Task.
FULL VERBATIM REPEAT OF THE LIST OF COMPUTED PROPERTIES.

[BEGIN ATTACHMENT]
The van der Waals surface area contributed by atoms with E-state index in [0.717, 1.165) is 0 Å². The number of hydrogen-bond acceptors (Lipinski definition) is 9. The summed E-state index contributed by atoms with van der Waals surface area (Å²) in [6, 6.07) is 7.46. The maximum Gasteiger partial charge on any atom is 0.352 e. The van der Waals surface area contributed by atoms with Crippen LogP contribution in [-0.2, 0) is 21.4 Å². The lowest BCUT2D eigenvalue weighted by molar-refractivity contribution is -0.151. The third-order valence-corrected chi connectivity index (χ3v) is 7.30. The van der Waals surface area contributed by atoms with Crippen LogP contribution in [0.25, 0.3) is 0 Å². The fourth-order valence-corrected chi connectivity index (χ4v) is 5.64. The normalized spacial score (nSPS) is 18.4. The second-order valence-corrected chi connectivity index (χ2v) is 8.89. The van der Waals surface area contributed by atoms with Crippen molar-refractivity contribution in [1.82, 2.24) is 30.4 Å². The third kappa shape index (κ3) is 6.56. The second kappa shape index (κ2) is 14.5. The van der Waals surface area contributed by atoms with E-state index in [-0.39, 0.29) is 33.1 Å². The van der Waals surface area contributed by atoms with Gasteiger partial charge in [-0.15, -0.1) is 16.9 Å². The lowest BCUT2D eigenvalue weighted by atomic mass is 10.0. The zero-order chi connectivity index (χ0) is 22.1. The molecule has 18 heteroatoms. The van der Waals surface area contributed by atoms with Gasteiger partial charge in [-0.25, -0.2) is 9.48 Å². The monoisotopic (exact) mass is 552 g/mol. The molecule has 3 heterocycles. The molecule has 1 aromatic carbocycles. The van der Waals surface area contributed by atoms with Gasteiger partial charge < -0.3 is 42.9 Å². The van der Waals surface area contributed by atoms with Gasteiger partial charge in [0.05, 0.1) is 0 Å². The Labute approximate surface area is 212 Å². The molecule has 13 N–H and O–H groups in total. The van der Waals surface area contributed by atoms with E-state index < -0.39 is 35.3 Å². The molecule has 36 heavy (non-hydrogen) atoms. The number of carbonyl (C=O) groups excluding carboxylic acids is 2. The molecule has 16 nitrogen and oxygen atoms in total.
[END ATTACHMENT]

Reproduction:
The van der Waals surface area contributed by atoms with E-state index in [0.717, 1.165) is 0 Å². The number of hydrogen-bond acceptors (Lipinski definition) is 9. The summed E-state index contributed by atoms with van der Waals surface area (Å²) in [6, 6.07) is 7.46. The maximum Gasteiger partial charge on any atom is 0.352 e. The van der Waals surface area contributed by atoms with Crippen LogP contribution in [-0.2, 0) is 21.4 Å². The lowest BCUT2D eigenvalue weighted by molar-refractivity contribution is -0.151. The third-order valence-corrected chi connectivity index (χ3v) is 7.30. The van der Waals surface area contributed by atoms with Crippen LogP contribution in [0.25, 0.3) is 0 Å². The fourth-order valence-corrected chi connectivity index (χ4v) is 5.64. The normalized spacial score (nSPS) is 18.4. The second-order valence-corrected chi connectivity index (χ2v) is 8.89. The van der Waals surface area contributed by atoms with Crippen molar-refractivity contribution in [1.82, 2.24) is 30.4 Å². The third kappa shape index (κ3) is 6.56. The second kappa shape index (κ2) is 14.5. The van der Waals surface area contributed by atoms with E-state index in [-0.39, 0.29) is 33.1 Å². The van der Waals surface area contributed by atoms with Gasteiger partial charge in [-0.15, -0.1) is 16.9 Å². The lowest BCUT2D eigenvalue weighted by atomic mass is 10.0. The zero-order chi connectivity index (χ0) is 22.1. The molecule has 18 heteroatoms. The van der Waals surface area contributed by atoms with Gasteiger partial charge in [-0.25, -0.2) is 9.48 Å². The monoisotopic (exact) mass is 552 g/mol. The molecule has 3 heterocycles. The molecule has 1 aromatic carbocycles. The van der Waals surface area contributed by atoms with Gasteiger partial charge < -0.3 is 42.9 Å². The van der Waals surface area contributed by atoms with Gasteiger partial charge in [0.05, 0.1) is 0 Å². The Labute approximate surface area is 212 Å². The molecule has 13 N–H and O–H groups in total. The van der Waals surface area contributed by atoms with E-state index < -0.39 is 35.3 Å². The molecule has 36 heavy (non-hydrogen) atoms. The number of carbonyl (C=O) groups excluding carboxylic acids is 2. The molecule has 16 nitrogen and oxygen atoms in total.